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almoniyot 06-17-2013 05:18 AM

Cracking in painted plaster over cement block wall
3 Attachment(s)
Hello everyone from a 1st time poster.

I had bitumen sheets put on my roof to prevent leakage. (note the bitumen cannot be seen as it is underneath the synthetic grass in the middle picture). In order to get a better seal and to prevent water from leaking where the bitumen meets the wall, the contractor chiseled away some plaster and laid the bitumen sheets inside the wall, and then re-filled the wall with plaster. The walls were then painted. After a rainy winter the lower part of the walls that the contractor filled with plaster are now cracking and look to have absorbed water. I am wondering what is causing this cracking... did he use the wrong material? Or is water leaking from the marble on top of the walls (but this does not explain why there are not cracks in the rest of the walls that he didn't touch). Any thoughts would be appreciated as well as suggestions as to the best way to go about fixing this? Please see attached pictures.

tony.g 06-17-2013 04:52 PM

If he'd just stuccoed over the bitumen sheeting, it would be surprising if the plaster hadn't cracked. What's the wall built of? CMUs?

Tscarborough 06-17-2013 10:59 PM

It looks like either there is moisture in the lower part of the wall or it was stuccoed at a different time than the wall. Either way, it appears that there is too much moisture wicking into the wall.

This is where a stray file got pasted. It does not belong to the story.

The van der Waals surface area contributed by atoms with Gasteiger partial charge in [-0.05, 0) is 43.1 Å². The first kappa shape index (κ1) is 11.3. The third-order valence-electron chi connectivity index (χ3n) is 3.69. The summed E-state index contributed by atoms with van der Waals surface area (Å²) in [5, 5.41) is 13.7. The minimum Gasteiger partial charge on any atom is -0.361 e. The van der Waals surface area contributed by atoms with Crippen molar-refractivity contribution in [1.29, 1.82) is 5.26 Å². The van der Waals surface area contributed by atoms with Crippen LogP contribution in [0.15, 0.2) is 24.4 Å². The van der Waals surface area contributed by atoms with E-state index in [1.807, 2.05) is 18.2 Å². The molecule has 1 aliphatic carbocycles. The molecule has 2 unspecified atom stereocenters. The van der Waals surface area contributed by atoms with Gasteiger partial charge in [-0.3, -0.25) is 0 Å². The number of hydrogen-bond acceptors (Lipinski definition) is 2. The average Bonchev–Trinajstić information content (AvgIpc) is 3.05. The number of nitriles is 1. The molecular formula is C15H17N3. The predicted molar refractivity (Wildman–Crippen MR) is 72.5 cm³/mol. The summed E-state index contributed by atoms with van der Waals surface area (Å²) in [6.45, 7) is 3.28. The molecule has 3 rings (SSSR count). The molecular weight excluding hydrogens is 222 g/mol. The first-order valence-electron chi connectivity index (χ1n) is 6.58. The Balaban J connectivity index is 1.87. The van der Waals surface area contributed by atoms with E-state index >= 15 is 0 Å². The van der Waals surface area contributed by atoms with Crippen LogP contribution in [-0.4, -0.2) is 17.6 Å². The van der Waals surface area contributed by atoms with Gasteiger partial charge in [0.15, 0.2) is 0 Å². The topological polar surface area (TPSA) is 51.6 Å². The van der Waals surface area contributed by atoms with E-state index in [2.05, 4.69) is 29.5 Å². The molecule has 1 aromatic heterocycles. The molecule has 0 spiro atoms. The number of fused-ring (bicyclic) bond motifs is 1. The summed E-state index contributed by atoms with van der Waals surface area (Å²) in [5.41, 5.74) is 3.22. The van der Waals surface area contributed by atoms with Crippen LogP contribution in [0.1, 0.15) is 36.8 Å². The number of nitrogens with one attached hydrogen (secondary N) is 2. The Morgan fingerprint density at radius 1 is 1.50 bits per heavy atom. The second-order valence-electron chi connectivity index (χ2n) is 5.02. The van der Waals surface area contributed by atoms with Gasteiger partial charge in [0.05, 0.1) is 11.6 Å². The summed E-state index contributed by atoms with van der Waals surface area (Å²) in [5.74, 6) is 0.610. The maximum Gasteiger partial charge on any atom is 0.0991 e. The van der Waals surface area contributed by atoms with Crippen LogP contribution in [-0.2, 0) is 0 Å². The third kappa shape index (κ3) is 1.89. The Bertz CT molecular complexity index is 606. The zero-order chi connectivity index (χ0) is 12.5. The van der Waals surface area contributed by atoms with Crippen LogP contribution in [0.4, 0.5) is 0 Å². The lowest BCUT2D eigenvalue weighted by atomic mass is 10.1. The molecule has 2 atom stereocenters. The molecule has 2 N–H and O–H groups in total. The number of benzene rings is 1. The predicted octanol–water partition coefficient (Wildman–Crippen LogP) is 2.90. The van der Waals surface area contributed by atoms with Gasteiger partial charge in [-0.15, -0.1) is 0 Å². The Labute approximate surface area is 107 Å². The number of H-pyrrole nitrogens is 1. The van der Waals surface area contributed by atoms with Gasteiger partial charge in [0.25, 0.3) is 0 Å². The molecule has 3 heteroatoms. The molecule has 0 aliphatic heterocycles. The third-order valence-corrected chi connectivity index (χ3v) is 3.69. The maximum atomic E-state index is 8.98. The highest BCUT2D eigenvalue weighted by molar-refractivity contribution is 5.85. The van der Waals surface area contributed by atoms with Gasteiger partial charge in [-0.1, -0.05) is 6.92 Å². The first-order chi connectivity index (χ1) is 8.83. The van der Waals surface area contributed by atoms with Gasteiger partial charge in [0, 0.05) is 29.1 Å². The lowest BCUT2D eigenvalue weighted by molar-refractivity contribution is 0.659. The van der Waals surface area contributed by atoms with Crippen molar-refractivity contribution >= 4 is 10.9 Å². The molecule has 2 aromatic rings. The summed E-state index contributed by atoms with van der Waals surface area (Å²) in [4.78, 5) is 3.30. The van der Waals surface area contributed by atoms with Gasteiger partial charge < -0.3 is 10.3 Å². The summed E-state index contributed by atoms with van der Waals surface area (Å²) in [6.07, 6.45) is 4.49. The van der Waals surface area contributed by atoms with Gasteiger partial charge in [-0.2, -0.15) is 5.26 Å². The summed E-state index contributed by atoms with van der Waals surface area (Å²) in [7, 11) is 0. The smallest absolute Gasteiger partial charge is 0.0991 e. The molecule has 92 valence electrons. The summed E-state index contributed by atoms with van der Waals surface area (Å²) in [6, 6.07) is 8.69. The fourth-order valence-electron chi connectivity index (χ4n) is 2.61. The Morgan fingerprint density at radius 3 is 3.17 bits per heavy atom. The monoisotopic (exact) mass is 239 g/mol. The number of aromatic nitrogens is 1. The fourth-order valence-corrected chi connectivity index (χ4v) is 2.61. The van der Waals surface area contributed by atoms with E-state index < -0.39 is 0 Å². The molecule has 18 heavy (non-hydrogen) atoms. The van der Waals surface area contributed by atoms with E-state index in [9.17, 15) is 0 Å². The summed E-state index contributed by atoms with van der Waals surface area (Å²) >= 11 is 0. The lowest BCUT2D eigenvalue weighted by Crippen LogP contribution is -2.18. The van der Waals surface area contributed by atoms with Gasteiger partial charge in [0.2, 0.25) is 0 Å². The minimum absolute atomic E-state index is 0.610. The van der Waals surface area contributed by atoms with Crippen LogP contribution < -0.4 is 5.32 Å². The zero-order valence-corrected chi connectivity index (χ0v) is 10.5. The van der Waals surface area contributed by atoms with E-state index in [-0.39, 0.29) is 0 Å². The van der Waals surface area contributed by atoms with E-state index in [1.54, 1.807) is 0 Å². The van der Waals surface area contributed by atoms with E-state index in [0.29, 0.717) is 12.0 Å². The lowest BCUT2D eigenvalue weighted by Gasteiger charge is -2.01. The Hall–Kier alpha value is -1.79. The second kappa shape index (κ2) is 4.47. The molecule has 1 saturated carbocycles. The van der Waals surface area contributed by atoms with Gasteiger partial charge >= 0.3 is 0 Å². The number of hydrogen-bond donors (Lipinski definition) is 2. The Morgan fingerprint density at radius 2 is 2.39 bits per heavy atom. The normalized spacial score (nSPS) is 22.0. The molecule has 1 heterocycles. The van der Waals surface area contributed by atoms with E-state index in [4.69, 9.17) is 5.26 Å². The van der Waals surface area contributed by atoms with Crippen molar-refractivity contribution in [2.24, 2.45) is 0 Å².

almoniyot 06-18-2013 02:39 AM

Yes the building/wall is built from CMUs, and the bottom of the wall was plastered (sloppily, it just looks like stucco) at a different time than the rest of the building.

What do you mean by "wicking into the wall" ? Any ideas on how to fix this correctly?

tony.g 06-18-2013 08:11 AM

1 Attachment(s)

Originally Posted by almoniyot (Post 1203064)

What do you mean by "wicking into the wall" ? Any ideas on how to fix this correctly?

I think he means this. Because the bottom of the plaster is taken down to the level of the 'grass', it will draw up moisture by capillary attraction. As the plaster is relatively thin, and backed by an impervious sheet for the lower few inches, it will always remain wet. Any paint on it will always blister off.

CarpenterSFO 06-18-2013 09:39 AM

Typically one puts a weep screed and other flashing at the bottom of the stucco to separate the stucco from the ground or floor. As for the cracking, most stuccos won't craze and spall like that. What type of "plaster" is it?

And just for what it's worth - you really mean "bituthene", which is a brand name but also has the generic meaning of a composite, black, rubbery roofing or waterproofing membrane. "Bitumen" is a synonym for asphalt or hot tar.

Tscarborough 06-19-2013 12:33 AM

1 Attachment(s)
Basically, it was done wrong. As shown by the line drawn point to point, the thickness of the stucco varies by quite a bit. The lower edge should have used weep screed and terminated 3-4 inches above finished grade, although he did do the flashing more or less correctly.

almoniyot 06-20-2013 05:00 PM

Thank you everyone, Great drawing tony g.

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